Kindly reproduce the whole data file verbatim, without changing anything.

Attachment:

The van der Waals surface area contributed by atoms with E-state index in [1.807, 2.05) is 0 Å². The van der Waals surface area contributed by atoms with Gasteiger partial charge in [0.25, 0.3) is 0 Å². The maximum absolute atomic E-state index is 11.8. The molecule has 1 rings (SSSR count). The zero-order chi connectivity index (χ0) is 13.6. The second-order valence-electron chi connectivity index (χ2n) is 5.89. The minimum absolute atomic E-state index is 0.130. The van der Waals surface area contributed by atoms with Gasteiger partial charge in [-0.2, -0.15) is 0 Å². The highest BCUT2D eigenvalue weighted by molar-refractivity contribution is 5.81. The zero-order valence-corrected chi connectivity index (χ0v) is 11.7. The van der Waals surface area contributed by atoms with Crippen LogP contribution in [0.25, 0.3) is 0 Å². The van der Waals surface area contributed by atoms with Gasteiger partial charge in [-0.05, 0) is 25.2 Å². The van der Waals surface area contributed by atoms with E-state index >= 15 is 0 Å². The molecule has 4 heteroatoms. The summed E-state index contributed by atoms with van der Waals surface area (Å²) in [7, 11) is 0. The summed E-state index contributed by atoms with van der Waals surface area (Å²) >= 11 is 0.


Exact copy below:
The van der Waals surface area contributed by atoms with E-state index in [1.807, 2.05) is 0 Å². The van der Waals surface area contributed by atoms with Gasteiger partial charge in [0.25, 0.3) is 0 Å². The maximum absolute atomic E-state index is 11.8. The molecule has 1 rings (SSSR count). The zero-order chi connectivity index (χ0) is 13.6. The second-order valence-electron chi connectivity index (χ2n) is 5.89. The minimum absolute atomic E-state index is 0.130. The van der Waals surface area contributed by atoms with Gasteiger partial charge in [-0.2, -0.15) is 0 Å². The highest BCUT2D eigenvalue weighted by molar-refractivity contribution is 5.81. The zero-order valence-corrected chi connectivity index (χ0v) is 11.7. The van der Waals surface area contributed by atoms with Crippen LogP contribution in [0.25, 0.3) is 0 Å². The van der Waals surface area contributed by atoms with Gasteiger partial charge in [-0.05, 0) is 25.2 Å². The van der Waals surface area contributed by atoms with E-state index >= 15 is 0 Å². The molecule has 4 heteroatoms. The summed E-state index contributed by atoms with van der Waals surface area (Å²) in [7, 11) is 0. The summed E-state index contributed by atoms with van der Waals surface area (Å²) >= 11 is 0.